Study: Medicaid expansion under Affordable Care Act saved lots of lives (but, of course, only in the states where Medicaid expanded)

As you'll recall, the Affordable Care Act (ACA) significantly expanded Medicaid — the War on Poverty legislation that had, for decades, provided comprehensive medical insurance to (certain) poor people.

Among other things, the ACA Medicaid expansion required state Medicaid programs to cover all adults with incomes below 133 percent of the federal poverty level. Before ACA passage, coverage generally had income and other requirements that were considerably stricter. (For instance, before the ACA, Medicaid did not cover childless adults at all, no matter how poor.) 

Medicaid is a "cooperative" federal-state program in which participating states choose to accept federal funds to help pay for the program, subject to various federal requirements. All states currently participate in Medicaid in one form or another. Under the ACA, the costs of Medicaid expansion is paid for at first 100% with federal dollars and then 90% with federal dollars beginning in 2020.

As written in the ACA, Medicaid expansion was not optional. A state could quit Medicaid entirely, but if it participated, it had to expand.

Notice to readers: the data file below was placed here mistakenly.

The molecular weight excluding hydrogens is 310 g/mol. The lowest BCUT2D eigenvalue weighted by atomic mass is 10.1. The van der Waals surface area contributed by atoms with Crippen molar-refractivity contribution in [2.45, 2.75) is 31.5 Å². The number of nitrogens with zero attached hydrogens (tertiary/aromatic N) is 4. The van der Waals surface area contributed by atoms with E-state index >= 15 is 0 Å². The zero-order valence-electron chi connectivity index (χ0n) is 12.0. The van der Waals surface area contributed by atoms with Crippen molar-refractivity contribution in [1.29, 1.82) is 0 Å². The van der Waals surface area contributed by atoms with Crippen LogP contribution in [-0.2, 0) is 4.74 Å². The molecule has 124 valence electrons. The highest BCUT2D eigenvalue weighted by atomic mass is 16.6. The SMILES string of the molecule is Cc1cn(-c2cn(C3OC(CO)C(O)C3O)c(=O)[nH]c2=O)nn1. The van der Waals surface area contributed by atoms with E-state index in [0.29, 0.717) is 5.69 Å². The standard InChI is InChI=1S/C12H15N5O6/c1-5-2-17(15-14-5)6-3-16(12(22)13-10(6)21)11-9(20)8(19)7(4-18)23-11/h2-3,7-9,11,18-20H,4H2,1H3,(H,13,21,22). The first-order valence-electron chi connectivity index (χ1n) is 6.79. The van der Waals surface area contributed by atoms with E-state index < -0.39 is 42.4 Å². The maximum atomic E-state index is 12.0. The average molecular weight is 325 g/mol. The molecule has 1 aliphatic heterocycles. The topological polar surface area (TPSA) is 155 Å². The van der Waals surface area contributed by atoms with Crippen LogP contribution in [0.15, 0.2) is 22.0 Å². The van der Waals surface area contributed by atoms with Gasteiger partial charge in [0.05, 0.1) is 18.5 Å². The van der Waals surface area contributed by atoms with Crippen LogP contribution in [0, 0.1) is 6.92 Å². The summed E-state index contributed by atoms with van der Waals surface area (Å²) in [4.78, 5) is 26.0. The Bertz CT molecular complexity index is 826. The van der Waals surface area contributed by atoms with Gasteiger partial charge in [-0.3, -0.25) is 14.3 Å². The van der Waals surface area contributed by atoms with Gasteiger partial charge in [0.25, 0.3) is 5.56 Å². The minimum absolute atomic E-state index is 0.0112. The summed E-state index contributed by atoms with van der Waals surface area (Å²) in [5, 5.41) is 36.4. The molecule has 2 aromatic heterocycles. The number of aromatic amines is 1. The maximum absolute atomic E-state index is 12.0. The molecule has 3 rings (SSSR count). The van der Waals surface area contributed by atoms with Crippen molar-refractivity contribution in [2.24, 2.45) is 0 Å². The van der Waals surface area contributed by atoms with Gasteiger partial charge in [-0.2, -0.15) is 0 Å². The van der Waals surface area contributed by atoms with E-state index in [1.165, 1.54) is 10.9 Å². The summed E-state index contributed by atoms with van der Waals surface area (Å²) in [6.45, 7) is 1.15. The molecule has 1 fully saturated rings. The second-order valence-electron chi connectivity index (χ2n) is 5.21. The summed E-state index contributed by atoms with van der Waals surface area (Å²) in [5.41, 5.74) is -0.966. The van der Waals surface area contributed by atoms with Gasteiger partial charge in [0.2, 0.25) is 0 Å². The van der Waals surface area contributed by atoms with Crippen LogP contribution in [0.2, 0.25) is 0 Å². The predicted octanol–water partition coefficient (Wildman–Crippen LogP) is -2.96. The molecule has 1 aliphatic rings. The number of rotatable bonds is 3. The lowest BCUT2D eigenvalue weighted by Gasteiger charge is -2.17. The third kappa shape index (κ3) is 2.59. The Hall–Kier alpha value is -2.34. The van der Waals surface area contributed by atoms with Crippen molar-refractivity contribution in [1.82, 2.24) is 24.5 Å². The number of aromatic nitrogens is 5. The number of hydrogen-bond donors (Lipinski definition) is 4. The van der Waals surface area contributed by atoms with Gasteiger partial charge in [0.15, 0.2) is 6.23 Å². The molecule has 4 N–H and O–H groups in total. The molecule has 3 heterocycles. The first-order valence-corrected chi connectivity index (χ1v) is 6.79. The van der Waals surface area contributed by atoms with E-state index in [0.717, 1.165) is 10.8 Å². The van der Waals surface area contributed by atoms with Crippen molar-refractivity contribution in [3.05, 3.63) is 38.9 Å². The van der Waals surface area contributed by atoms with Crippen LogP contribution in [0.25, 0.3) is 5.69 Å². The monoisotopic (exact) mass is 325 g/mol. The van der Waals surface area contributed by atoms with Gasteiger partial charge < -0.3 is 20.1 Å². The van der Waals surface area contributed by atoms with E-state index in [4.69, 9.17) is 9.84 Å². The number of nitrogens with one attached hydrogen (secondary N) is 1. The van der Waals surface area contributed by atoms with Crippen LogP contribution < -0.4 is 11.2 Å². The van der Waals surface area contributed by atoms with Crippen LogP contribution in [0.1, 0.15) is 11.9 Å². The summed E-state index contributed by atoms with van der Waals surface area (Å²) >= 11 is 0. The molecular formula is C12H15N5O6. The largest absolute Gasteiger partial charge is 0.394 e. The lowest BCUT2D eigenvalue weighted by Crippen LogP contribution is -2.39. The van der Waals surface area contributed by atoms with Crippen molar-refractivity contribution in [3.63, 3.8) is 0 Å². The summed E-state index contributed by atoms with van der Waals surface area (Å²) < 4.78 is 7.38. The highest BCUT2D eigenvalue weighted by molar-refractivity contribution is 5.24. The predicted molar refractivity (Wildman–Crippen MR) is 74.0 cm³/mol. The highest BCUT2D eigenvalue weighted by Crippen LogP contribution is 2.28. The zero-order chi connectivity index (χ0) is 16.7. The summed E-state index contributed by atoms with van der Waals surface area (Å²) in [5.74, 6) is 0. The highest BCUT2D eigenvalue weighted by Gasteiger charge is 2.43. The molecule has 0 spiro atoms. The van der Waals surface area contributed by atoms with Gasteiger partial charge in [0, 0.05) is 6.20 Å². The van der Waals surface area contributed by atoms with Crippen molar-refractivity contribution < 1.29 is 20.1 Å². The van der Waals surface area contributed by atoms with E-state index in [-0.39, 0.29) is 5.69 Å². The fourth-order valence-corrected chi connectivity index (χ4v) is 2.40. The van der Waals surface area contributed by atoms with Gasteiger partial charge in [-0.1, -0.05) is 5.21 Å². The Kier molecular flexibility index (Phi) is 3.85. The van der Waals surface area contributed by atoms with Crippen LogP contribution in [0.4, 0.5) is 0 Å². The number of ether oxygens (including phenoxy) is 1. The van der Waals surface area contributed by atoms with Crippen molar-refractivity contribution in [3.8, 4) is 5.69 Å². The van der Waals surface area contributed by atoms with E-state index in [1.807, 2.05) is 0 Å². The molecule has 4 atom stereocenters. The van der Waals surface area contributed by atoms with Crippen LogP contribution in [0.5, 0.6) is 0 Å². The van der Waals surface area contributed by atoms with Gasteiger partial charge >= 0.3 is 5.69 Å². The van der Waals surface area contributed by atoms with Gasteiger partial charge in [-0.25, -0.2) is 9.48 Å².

But the Supreme Court held in NFIB v. Sebelius, 567 U.S. 519 (2012), that Medicaid expansion was nonetheless optional for each state because requiring states to expand — that is, requiring them to expand or leave the program entirely — was too coercive under the constitution's so-called Spending Clause. As a result of that decision, today only about 35 states and D.C. participate in Medicaid expansion. The other states do not.

With all this in mind, take a look at a new National Bureau of Economic Research study entitled Medicaid and Mortalilty: New Evidence from Linked Survey and Administrative Data by Sarah Miller, Sean Altebruse, Norman Johnson, and Laura Wherry. The study finds that thousands of poor people's lives have been improved, and poor people's deaths prevented, in states that have accepted Medicaid expansion.

And what about the states that have not accepted Medicaid expansion because it's too "coercive"? There's this:

Our analysis provides new evidence that Medicaid coverage reduces mortality rates among low-income adults. Our estimates suggest that approximately 15,600 deaths would have been averted had the ACA expansions been adopted nationwide as originally intended by the ACA. This highlights an ongoing cost to non-adoption that should be relevant to both state policymakers and their constituents. (emphasis added)

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